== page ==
Thursday, 16 February 2012

Kakiyaki: "a bit of shrapnel never hurt anyone"

There are a lot of jokes you could make about the title of this post. But don’t, because I, like the Japanese, take food very seriously. The title of this post could also have been, as Henry-sama suggested, “the Eikster does it again” because it was Eiko-san who provided us with this gastronomical, sunny Sunday.

Kakiyaki” is Japanese for grilled oysters, and the northern Kyushu coast is famous (and I use the word in the Japanese sense, of everywhere being famous for something) for them. In winter, greenhouse-like tents spring up along the seashore where the very freshest in sea life can be roasted alive and devoured. Last weekend, a group of around eight of us –Ina-chan, Henry-sama, Eiko-san and a few students – drove up to Itoshima, west of Fukuoka, in glorious sunshine, to try it out. In advance, Henry-sama and I had already bought some questionable white wine to accompany the shellfish.
When we arrived, the tent was already crowded, but Eiko being Eiko, everything was already arranged, and we were led to the back of the tent to sit around a gently purring barbecue. We were soon presented with a three or four buckets full of snapping, wriggling shells: oysters, scallops and turban-shells. We whacked them on the heat and watched the life writhe out of them.
Soon, however, they got their revenge. The gang of drunk of Japanese people at the next table was withstanding a blitz of exploding crustaceans, shell-shrapnel and accompanying scolding liquid. We were next. Fortunately I was wearing glasses, but a couple of the chans bore the brunt of some serious exoskeletal explosions. Ouch!
The meal was utterly utterly delicious (a match for the incredible seafood I had in Hong Kong the first time I went), but we came out into the fresh air covered in ash, and stinking of food and smoke. Worth it though.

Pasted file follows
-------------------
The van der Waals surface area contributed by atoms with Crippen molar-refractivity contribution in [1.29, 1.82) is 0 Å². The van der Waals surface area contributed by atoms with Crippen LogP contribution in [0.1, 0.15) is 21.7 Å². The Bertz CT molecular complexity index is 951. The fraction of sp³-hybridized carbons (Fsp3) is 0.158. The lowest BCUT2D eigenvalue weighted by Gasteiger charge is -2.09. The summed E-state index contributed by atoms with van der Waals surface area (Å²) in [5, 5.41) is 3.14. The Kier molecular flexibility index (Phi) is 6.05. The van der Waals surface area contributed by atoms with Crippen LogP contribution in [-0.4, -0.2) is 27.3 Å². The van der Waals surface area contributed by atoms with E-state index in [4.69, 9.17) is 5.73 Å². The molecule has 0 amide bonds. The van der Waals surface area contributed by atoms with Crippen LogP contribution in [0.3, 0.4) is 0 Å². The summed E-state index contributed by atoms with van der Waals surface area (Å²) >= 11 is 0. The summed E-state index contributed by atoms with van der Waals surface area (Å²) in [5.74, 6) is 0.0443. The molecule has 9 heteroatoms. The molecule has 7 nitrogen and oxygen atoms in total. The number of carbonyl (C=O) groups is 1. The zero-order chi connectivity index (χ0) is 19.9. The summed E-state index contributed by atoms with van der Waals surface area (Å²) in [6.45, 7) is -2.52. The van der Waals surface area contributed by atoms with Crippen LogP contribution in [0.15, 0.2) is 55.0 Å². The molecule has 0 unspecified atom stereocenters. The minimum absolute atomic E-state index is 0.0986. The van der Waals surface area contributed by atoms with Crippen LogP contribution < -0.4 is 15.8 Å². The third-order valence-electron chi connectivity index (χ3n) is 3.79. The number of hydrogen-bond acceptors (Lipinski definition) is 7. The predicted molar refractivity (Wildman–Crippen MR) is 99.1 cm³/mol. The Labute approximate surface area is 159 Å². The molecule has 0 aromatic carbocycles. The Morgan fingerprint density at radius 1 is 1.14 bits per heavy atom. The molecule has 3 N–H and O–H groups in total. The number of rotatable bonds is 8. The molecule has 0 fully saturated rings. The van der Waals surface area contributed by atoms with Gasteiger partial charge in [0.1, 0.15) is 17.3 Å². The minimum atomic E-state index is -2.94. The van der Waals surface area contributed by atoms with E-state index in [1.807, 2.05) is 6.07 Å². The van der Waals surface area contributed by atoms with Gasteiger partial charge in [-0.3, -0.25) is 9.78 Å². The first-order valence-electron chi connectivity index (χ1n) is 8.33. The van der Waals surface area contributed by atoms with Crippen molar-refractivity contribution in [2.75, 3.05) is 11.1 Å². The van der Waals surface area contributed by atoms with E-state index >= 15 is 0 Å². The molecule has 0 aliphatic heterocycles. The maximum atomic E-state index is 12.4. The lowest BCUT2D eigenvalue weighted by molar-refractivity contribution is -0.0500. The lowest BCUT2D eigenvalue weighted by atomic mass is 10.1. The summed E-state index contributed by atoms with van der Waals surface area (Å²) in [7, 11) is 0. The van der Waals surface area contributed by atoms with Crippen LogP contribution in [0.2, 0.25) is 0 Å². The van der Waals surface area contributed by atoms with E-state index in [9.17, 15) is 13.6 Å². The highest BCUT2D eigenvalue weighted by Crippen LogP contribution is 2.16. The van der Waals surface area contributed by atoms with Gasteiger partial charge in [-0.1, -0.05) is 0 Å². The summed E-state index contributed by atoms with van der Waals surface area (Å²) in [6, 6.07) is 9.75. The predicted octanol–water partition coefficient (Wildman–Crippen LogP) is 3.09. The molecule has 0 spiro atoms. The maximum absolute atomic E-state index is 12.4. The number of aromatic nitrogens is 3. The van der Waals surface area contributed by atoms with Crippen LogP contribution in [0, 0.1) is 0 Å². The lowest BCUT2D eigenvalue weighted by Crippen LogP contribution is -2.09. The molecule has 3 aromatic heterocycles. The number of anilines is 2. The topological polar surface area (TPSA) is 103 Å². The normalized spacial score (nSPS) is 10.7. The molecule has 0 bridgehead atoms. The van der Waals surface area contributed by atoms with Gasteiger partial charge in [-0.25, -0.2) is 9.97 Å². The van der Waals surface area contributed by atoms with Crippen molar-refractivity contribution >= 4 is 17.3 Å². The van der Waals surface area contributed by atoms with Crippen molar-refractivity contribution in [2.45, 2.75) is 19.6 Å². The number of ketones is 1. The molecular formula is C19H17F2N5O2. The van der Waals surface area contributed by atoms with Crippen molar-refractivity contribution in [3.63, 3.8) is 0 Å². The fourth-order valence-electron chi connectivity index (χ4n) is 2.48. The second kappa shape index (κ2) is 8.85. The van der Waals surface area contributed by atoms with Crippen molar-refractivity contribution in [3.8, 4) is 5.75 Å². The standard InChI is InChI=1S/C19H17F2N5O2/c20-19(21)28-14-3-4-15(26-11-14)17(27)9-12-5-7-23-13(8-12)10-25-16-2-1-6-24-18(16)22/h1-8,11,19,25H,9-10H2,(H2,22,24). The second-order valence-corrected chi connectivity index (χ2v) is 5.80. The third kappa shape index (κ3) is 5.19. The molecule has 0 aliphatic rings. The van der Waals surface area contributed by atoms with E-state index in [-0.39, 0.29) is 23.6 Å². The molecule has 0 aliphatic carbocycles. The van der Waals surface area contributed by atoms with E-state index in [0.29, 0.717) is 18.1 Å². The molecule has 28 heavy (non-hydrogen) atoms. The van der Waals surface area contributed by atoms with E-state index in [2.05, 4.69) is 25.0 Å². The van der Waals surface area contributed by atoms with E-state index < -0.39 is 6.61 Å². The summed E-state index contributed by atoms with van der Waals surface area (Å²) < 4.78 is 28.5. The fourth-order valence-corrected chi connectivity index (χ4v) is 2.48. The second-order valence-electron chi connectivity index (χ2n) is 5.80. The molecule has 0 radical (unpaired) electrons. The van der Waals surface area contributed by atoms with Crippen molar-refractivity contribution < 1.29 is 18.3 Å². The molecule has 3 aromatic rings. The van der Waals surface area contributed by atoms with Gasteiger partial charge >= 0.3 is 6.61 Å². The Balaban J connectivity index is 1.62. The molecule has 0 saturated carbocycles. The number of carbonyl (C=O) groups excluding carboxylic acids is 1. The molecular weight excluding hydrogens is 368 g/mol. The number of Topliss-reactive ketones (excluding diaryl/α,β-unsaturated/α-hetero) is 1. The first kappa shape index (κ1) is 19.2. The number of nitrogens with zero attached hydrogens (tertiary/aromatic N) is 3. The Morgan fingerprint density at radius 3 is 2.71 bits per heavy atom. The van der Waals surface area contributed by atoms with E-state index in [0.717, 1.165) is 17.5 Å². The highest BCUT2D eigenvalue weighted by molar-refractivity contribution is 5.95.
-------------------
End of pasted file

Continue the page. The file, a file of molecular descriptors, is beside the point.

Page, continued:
We then went for a drive, found a German bakery, found a Hokkaiddan ice-creamery, and then went to an onsen.
As I understand it, this was quite a swanky place, given the price and the poshness of the building. There were a couple of indoor pools, a salt-sauna, a steam room and an ice cold bath. Outside though, there were many pools of differing temperatures; some were extremely hot. There was also a natural waterfall that you could sit under to have your shoulders pummeled. I ended up talking to a couple of old blokes who loved England and couldn’t get over how London taxi drivers knew so much about the place, without Satnav! They were Boy Scout leaders, too. The joy, they said, of travelling to different countries with their boys was that – to paraphrase – no matter where you go, every one enjoys a bit of banter. And so true. We also talked about Barrow-in-Furness of all places, which one of the guys had visited as a teenager because a lot of the Japanese Navy had been built there (or something along those lines). I wonder how many times Barrow has been a topic of conversation in northern Kyushu without me as one of the interlocutors.
I was quite pleased with myself at being able to maintain this conversation in Japanese, and left the onsen with a warm glow (and smooth skin!)

Huge thanks to Eiko-san who continues to show us the Japan we wanted to see. 

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